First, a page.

Formica obscuripes, also known as the 'western thatching ant' is found throughout the central and western US, and western Canada. F. obscuripes inhabits semi-arid sagebrush scrub lands, prairies, and various forest ecosystems.
These ants are obvious because of their large size, sometimes very large, organic nest-mounds, and colony populations in the tens, or hundreds of thousands. The worker caste is polymorphic, so large and small individuals (majors and minors) can be observed foraging, and performing other tasks.
In some western US states, mounds can reach over one meter in height, with tunnels and galleries extending several feet into the soil below the mound. The large nest-mounds collect solar radiation, warming the ants during cooler periods. The large mass of organic material may also help to generally moderate temperatures and humidity levels within the nest's interior. Workers are constantly adding bits of twigs, cut grass stems, conifer needles, and other material to the mound. Damage caused by high winds, rain, or even predators, is repaired by hordes of workers. Nests of Formica rufa, a closely-related European species, have been observed to be active for as long as forty years.
In some cases, groupings of related nests form enormous supercolonies. One of these assemblages in Oregon, USA, included 201 active nests, and an estimated population of over 56 million ants.
Food is obtained primarily by scavenging or preying upon insects and other arthropods, and by harvesting honeydew from aphids. In addition to food-gathering activities on the ground (and in shrubs), F. obscuripes workers forage high in the foliage of trees, and are important predators of western spruce budworm, and other forest 'pests'.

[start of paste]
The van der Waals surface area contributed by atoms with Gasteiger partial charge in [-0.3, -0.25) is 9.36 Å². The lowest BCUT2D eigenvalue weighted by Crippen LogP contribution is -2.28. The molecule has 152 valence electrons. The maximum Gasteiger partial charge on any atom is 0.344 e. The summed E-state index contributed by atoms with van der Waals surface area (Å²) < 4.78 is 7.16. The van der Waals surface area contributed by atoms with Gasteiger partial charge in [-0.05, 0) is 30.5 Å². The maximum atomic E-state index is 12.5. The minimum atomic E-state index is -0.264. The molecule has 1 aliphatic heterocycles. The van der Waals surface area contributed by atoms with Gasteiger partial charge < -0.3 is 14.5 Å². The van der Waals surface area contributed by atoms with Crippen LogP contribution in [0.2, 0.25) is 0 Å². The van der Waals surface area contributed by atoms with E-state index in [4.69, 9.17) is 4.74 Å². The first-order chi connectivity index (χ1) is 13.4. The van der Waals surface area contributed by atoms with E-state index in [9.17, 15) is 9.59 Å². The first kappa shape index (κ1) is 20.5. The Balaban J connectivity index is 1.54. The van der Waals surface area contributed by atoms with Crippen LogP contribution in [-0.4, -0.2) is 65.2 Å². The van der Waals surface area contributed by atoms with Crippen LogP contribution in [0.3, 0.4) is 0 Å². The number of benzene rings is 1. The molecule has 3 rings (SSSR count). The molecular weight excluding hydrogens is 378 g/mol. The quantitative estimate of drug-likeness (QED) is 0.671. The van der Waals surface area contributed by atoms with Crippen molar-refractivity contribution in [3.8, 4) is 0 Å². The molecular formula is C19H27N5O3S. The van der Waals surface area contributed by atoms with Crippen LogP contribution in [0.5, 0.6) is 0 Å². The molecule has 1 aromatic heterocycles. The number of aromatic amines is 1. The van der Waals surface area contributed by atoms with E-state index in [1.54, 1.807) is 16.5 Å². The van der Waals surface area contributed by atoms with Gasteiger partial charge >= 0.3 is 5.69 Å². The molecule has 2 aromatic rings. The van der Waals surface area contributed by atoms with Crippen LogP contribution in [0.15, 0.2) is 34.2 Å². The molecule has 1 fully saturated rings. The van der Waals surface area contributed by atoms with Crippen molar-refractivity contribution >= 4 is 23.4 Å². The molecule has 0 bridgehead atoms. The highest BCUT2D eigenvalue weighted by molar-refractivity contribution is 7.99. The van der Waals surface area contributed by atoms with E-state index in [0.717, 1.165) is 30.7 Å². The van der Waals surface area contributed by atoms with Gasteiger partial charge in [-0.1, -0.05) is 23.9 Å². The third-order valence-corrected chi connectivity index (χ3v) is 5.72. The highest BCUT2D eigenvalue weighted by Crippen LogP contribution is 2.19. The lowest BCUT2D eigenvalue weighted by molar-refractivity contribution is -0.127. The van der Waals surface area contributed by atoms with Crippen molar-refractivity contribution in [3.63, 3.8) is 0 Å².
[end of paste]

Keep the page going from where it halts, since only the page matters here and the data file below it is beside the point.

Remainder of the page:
The founding of new colonies is usually carried out by the process of 'temporary social parasitism'. An inseminated F. obscuripes queen will enter the nest of another Formica species, and gain the acceptance of the 'host' workers. At some point the host queen is killed or driven off, and the host workers raise the brood of the invading queen. Eventually, only the invading species remains, as the original host workers die off. Many, if not most F.obscuripes nests eventually house more than one queen.
[IMAGE: Formica obscuripes worker - western Washington state, USA] [scroll down for additional notes/references]
·Cole, A.C. 1932. The Thatching Ant, Formica obscuripes Forel. Psyche 39:30-33, 1932.
·Conway, J.R. 1996. Nuptial, Pre-, and Postnuptial Activity of the Thatching Ant, Formica obscuripes Forel, in Colorado. Great Basin Naturalist, 56(1), 1996, pp. 54-58
·Jurgensen, M.F., Storer, A.J. & Risch, A.C. 2005. Red Wood Ants in North America. Ann. Zool. Fennici 42:235-242, Helsinki, 28 June, 2005
·McIver, J.D., Torgersen, T.R. & Cimon, N.J. 1997. A Supercolony of the Thatch Ant Formica obscuripes Forel (Hymenoptera: Formicidae) from the Blue Mountains of Oregon. Northwest Science, Vol. 71.No.1, 1997
·Weber, N.A. 1935. The Biology of the Thatching Ant, Formica obscuripes Forel, in North Dakota. Ecological Monographs, Vol. 5, No. 2, pp. 165-206